Using Photoshop Filters & Plug-ins in Photoshop Elements

Thereare several Photoshop CS# tools hidden away in Photoshop Elements, and many of them (including Layer Masks, Channel Mixer, Black & White Adjustments & Curves) are unlocked by the actions available in Handy Actions and Handy Actions Lite. But that's really just a small sampling of the things the Adobe folks have hidden away within the consumer version of their industry standard....


First

How do you get these filters installed into Photoshop Elements? It's pretty simple: Download the trial version of Photoshop CS#, install it, and navigate to \Program Files\Adobe\Adobe Photoshop CS#\Plug-Ins\Filters.

Find and copy Lens blur.8bf to Program Files\Adobe\Photoshop Elements #.#\Plug-Ins\Filters - TA-DA! That's it. Start Photoshop Elements, and you'll find it in the Filters>Blur menu.


ILens Blur The Lens Blur filter is one of the most effective filters available in Photoshop that's not present in the standard version of Elements. This filter appears in your Filters>Blur menu right along with Gaussian Blur, Radial Blur, and Motion Blur, etc.


Lens Blur allows you to add a degree of depth to your photos based on several criteria - a layer mask, the layer's transparency , a desired iris shape, add noise to make it all more real looking, and several other user options. It's an extremely powerful filter.

starting image using the Lens Blur filter Output of the Lens Blur FilterI started with the image to the left (taken at some small amusement park in central Florida), duplicated the layer, and painted a layer mask on just the castle.

Then I fired up the Lens Blur filter, told it to use the Layer Mask as a source, and made my settings to create the image to the right.


Another powerful tool that actually is present in Photoshop Elements (although with a much reduced capacity) is the Lens Correction filter. You can grab it from the same folder mentioned above, but first copy it to your desktop so you can rename it.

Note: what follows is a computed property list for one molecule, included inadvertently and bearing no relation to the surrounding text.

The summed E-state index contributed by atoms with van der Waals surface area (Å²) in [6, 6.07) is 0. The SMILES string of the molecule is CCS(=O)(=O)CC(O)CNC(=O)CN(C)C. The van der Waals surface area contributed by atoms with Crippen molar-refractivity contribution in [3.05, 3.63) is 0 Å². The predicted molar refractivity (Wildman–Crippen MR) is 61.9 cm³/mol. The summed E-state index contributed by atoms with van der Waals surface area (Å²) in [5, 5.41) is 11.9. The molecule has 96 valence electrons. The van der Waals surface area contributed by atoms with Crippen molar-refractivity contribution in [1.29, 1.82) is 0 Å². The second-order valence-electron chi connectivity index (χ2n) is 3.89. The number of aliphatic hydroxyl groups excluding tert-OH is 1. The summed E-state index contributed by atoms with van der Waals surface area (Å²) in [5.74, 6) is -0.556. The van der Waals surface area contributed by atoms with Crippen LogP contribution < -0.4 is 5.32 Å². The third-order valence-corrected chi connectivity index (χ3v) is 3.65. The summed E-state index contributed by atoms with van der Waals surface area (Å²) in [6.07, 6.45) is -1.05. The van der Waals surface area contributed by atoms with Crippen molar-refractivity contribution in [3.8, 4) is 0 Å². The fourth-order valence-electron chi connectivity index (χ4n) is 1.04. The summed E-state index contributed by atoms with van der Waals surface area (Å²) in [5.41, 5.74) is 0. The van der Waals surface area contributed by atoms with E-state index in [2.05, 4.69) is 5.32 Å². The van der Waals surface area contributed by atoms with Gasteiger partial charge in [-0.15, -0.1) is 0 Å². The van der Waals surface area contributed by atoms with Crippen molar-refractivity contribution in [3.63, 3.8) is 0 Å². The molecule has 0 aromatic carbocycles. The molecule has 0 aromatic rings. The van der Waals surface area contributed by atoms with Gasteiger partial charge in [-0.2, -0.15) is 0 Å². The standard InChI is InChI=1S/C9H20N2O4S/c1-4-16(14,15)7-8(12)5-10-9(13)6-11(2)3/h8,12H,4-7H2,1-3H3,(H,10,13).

Here's the deal: copy Lens Correction.8BF from the Photoshop CS3\Plug-ins\Filters directory to your desktop, rename it Lens Correction2.8BF, and move it from your desktop to the Program Files\Adobe\Photoshop Elements x.0\Plug-Ins\Filters

In Photoshop Elements, by default, the filter appears in Filters>Correct Camera Distortion... The filter hijacked from CS3 will appear in Filters>Distort>Correct Camera Distortion...

Compare the two dialog boxes that open with each version (the Photoshop CS# version is on the left; the Photoshop Elements version is on the right).

The Photoshop version offers a few extra options, notably the Chromatic Aberration options, which remove "fringing" from the edges of the image. Also in the Phtoshop version is the ability to save & load earlier settings, so if you have a whole batch of images that need the same adjustments, you can save these settings for future use each time you load images from your camera with the same lens distortion. Sounds like a small detail, but it's a huge timesaver when you don't have to adjust each and every time you have a bunch of images to fix.

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